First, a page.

Once a match is found, a non-greedy modifier stops looking for patterns. If the requested URI matches the pattern, the “otherpage.html” is substituted. The rewriting also terminates because the rewrite constraint ends with a break. But the modified request is not forwarded to a different location.

Implementation of Rewrite Directive for Dynamic Page

Now, consider a dynamic page where the dynamic part is id=11: (uid). If you use the most recent way of rewriting the URLs, you need 10 rewrite directives for each of your 10 users. Instead, it is feasible to extract the URL components into variables and utilize those variables to create a single rewrite command that handles all the dynamic pages.

With the location command “location = /linux-user”, NGINX is instructed to search the location directive with a URL that has the “/linux-user” prefix in it exactly. NGINX scans the requested URL for the “linux-user/([0-9]+)/?$” pattern. The range of characters in the square bracketed regular expression “^[0-9]+” is between 0 and 9. A matching character or characters are indicated by the “+” symbol. In the absence of the “+” sign, the regular expression identifies just the single characters like 5 or 8, but not 25 or 44. The regular expression’s parentheses() marks the back-reference. This back-reference is shown by the “$1” in the “linux-user.php?id=$1” substitution URL.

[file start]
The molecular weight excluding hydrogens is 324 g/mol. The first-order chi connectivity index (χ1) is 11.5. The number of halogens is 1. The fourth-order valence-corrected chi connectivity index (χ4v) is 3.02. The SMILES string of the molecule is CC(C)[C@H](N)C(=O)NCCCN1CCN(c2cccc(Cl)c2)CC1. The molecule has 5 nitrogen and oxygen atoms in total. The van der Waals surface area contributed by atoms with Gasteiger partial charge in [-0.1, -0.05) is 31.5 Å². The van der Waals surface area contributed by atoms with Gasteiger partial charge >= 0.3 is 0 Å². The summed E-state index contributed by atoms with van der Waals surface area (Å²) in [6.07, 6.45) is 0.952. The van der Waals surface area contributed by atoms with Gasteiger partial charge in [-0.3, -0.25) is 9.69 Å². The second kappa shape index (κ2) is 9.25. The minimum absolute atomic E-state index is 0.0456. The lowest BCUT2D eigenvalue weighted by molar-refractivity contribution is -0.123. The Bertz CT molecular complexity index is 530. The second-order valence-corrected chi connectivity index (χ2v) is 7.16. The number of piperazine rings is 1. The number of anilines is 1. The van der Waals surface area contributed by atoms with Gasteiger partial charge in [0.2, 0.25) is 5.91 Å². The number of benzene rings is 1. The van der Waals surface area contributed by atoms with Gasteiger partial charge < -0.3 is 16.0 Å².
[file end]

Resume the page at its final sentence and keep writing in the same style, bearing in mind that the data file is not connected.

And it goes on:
The rewrite or return directives can now be used to rewrite the URLs. The rewriting examples given in this course are straightforward to comprehend. As shown in the examples, the return directive is used to inform the browser and the search engine crawlers of the location of the page. While the rewrite directive can be used to abstract away the URL rewriting operation without making the browser aware of what is happening behind the scenes.

About the author

Omar Farooq

Hello Readers, I am Omar and I have been writing technical articles from last decade. You can check out my writing pieces.